At the time that I was drafting this piece a couple of months ago, I was departing O’Hare on a flight to the beautiful, Midwestern city of Omaha, Nebraska. As of October of this year, I am now able to say I can now count on two hands the number of times I have been there. Usually, my trips to Omaha are combined with a quick jaunt to Des Moines, Iowa, which is about two hours east, and where I spotted our featured car. Both are clean, really pretty towns with arts, culture, history, parks, shopping, architecture and just enough quirkiness to keep a guy with slightly idiosyncratic tendencies like me entertained and looking forward to my next trips there.
At my core, I am very much a homebody, and I cherish routine. There are few, simple pleasures I enjoy more than returning at the end of the day to my seventh-story condo, immediately turning on the TV to the vintage sitcom or game show channel, heating up dinner, and eating it on the couch while also watching passing Chicago Transit Authority “L” trains and planes in the distance while the light from the western sky fades. My home is my castle, and there are few other places where I more enjoy spending blocks of time.
With all of that said, I do enjoy the occasional change in my environment that comes with business travel. At the end of the first day of appointments, it’s often just me and my Canon camera as I head out to document my surroundings, armed with my wits, my imagination, and a keen sense of adventure. No laptop. No marketing guy. No work cell. It’s about as close to bliss as I can get while away from sleeping in my own bed. I normally also try to pick up a few, favorite snacks while I’m out exploring, for my evening back at the hotel room.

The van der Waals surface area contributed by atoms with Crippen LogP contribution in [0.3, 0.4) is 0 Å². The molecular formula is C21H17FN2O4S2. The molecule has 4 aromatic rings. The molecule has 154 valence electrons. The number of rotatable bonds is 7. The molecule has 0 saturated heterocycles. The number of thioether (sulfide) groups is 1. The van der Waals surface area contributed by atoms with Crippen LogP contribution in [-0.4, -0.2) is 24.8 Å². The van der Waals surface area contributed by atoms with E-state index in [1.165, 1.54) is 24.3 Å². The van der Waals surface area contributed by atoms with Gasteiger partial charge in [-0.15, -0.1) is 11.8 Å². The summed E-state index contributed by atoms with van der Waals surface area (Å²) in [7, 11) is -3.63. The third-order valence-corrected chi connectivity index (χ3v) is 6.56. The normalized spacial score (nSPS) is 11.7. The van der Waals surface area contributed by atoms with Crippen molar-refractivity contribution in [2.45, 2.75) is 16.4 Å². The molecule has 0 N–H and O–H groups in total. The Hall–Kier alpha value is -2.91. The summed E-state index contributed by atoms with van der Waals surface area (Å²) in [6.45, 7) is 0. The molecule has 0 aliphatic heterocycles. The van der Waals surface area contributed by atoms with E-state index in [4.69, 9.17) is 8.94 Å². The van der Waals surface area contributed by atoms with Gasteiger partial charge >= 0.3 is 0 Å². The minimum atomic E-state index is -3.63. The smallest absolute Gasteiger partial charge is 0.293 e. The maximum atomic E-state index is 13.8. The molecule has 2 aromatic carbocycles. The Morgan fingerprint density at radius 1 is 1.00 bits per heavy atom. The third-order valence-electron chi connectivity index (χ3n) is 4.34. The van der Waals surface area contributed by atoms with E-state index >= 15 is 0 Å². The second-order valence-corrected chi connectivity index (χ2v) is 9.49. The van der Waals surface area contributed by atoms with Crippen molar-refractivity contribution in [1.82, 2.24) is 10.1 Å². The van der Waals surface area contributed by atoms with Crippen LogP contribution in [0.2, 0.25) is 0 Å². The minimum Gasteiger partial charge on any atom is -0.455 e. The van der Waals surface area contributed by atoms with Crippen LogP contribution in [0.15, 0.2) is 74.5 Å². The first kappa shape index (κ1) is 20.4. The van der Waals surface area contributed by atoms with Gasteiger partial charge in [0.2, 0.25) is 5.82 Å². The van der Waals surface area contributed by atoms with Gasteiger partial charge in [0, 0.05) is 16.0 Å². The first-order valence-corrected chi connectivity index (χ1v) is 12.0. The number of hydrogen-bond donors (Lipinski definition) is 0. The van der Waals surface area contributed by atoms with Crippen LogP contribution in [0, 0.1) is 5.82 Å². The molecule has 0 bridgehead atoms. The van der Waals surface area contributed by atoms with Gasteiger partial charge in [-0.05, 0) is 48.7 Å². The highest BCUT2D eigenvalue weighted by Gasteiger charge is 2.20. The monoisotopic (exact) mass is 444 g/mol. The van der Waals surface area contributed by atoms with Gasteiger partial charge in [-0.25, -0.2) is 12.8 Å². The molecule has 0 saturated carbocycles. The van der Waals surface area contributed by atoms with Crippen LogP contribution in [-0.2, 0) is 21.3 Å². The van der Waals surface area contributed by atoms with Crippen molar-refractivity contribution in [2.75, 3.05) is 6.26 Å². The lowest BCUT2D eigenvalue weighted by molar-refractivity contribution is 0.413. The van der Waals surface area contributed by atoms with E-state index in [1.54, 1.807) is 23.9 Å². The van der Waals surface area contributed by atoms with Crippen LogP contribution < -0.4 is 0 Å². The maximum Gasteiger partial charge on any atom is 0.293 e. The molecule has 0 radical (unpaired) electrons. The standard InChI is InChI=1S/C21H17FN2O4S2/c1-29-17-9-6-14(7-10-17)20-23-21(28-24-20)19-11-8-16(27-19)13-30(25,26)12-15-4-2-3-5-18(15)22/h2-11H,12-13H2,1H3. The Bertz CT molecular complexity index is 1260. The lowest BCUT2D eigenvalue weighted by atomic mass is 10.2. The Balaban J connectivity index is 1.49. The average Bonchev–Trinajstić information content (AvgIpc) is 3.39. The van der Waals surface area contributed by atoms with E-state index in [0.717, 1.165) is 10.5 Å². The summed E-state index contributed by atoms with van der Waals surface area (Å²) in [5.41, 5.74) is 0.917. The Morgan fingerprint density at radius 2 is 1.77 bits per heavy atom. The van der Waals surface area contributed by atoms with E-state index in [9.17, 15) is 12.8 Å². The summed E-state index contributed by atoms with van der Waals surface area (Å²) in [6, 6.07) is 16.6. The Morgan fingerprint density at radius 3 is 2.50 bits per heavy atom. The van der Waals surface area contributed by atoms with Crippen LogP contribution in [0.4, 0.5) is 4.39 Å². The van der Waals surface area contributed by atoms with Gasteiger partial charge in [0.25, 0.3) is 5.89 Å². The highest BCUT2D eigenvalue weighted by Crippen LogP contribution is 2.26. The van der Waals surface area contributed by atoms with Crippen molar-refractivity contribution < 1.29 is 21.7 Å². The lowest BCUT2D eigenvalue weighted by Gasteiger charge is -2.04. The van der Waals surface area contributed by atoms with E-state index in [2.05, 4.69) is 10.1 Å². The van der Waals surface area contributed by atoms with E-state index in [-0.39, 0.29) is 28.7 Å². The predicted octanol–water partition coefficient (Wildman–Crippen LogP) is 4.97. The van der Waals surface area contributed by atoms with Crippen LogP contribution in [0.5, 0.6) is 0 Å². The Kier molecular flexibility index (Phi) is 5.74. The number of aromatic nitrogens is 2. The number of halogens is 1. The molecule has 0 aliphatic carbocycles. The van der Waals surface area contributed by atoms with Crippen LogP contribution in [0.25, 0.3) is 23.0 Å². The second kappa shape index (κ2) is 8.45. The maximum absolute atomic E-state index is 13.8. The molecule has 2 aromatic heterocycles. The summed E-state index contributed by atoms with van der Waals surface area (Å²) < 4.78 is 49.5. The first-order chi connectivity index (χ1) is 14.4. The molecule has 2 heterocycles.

At most drug stores or gas stations across the U.S., I can usually find some Hostess Ding Dongs and/or a bag of Cornnuts – which are often a perfect complement to some evening TV in my room before calling it a night. In more than a few ways, this cream-colored creampuff of a Grand Prix reminded me of the automotive equivalent of these kinds of after-dinner comfort foods. The color scheme of our featured car is not dissimilar to a crème brûlée or cheesecake, both of which I find delicious.
Speaking of cheesecake, and maybe if I’m lucky, “Golden Girls” will be on TV Land when I get back to my room. This GP strikes me as being a total Dorothy-mobile. I don’t recall ever having seen any reference to any of the four gals’ household cars, but this Pontiac’s restrained, mature fanciness seems like it would fit Dorothy’s personality to a tee. (Her scarf in this picture even matches the color of this car.) Of the other three ladies, Blanche would be the Oldsmobile Cutlass Supreme, being the looker of the bunch. Sophia would be the Buick Regal – all hard edges on the outside, but a real softy inside. Rose would be the Chevrolet Monte Carlo, seeming as wholesome as apple pie (or whatever that’s called in St. Olaf, Minnesota).